Keeping her boys safe at home was a big test. She vacuumed constantly to make sure there wasn't a coin or paper clip on the floor her boys could put in their mouths.

Organization was the key for other duties.

Changing diapers and cleaning messy bottoms became a snap because Nancy knew just where to reach for a clean diaper and a wipe.

Her husband marked foods with a label in Braille, making it easy for Nancy to find the applesauce or baby cereal in the kitchen of their Lincoln home.

As her boys got older, she reminded them that mommy couldn't see them, so they needed to tell her if they left a room, and she could follow the sound of their voices.

Nancy, who left a phone company job to raise her family, regularly walked with her sons and a guide dog to a park and their school five blocks from home.

Every couple of years, Nancy visited her sons' grade school and talked about life as a blind person.

How do you get dressed, students asked. How do you walk without bumping into things?

Her sons listened proudly. Those talks helped them realize that blindness didn't stop their mom. It was simply part of her life, and she dealt with it.

As they grew, Nancy's sons learned that mom sometimes needed help, and she wasn't too proud to receive it.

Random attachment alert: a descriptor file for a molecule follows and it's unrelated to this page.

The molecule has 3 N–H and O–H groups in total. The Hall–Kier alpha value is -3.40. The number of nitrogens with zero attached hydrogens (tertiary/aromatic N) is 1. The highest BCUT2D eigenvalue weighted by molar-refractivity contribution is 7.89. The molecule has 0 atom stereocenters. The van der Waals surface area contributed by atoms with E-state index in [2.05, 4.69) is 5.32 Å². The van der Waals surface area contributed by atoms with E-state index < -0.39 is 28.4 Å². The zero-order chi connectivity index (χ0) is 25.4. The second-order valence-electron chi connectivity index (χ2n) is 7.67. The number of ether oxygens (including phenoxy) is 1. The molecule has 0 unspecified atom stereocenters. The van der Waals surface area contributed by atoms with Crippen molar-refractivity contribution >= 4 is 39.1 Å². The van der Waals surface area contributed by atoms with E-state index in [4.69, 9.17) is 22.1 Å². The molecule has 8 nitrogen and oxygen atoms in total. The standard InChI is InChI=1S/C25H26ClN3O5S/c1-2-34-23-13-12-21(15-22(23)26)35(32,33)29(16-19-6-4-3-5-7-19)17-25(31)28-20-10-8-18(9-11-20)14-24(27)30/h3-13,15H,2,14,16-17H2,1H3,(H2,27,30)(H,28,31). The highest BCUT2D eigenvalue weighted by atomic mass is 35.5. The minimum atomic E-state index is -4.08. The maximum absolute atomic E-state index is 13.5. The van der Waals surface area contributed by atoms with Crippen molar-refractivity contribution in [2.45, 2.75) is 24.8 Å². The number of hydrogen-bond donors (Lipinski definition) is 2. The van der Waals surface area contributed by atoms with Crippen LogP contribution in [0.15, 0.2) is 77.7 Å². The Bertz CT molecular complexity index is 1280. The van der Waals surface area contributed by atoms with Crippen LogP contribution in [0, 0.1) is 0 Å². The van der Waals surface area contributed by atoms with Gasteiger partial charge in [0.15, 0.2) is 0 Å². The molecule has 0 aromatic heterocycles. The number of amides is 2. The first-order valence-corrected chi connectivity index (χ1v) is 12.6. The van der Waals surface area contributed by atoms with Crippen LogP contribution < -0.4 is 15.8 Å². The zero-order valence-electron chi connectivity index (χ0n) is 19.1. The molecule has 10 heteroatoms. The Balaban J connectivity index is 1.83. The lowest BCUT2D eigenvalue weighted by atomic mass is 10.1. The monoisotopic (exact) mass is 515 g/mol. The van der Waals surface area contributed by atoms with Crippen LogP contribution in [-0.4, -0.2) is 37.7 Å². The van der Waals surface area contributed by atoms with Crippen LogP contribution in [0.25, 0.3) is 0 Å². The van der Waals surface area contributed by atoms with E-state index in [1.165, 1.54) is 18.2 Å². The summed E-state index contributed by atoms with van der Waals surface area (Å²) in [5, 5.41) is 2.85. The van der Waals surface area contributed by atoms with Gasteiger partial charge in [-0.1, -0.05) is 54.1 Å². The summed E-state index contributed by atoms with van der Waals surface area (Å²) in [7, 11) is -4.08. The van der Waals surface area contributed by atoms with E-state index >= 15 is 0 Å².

She knew her way around the house but sometimes cut her forehead on an open cupboard. Her boys would dab the wound with soap and water and place a bandage on it.

Nancy always put on her own makeup, but if she smudged her mascara, her boys cleared it with a Q-tip.

When her boys were older, she'd ask them to read the labels on her medicine bottles.

Her sons never complained about helping. Nancy realized they carried a tender and caring nature, and that filled her and her husband with pride.

* * *

Nancy is now 58 and works as a phone interviewer for a university research office in Lincoln. Paul is 60, and the pair — whose relationship flowed from a teenage romance — will celebrate their 37th wedding anniversary next month.

And their boys are grown now.

Paul Andrew, 27, and Daniel, 25, knew their mom had to give up becoming a nurse, and looking back, they realize she channeled her caregiver instincts into raising them.

Her sons were struck by her ability to raise them despite not just her blindness but also her chronic asthma and other medical problems stemming from her car crash injuries.

They joined their mother on dozens of medical appointments while growing up, and saw how the nurses and doctors helped her. Both sons also liked the satisfaction of helping their mom, and how something as simple as them tending to a cut on her forehead made her feel better.

All of those experiences seeped in over the years and led both sons, even as teens, to begin thinking of health care careers.

Though Nancy never reached her dream of becoming a nurse, her sons followed that path.

Paul Andrew graduated last year from the University of Nebraska Medical Center and is a nurse at Immanuel Medical Center in Omaha.

On Friday, Dan walked across the stage at a Lincoln auditorium and received his nursing degree from UNMC. A smile broke across Nancy's face as they called his name.

Afterward in the lobby, Dan weaved through the crowd and found his mother. The 6-foot-4 Dan leaned down and hugged her, as his brother stood close.

For parents, college graduation signals the step into adulthood, although in a mother's mind, the little child never quite disappears.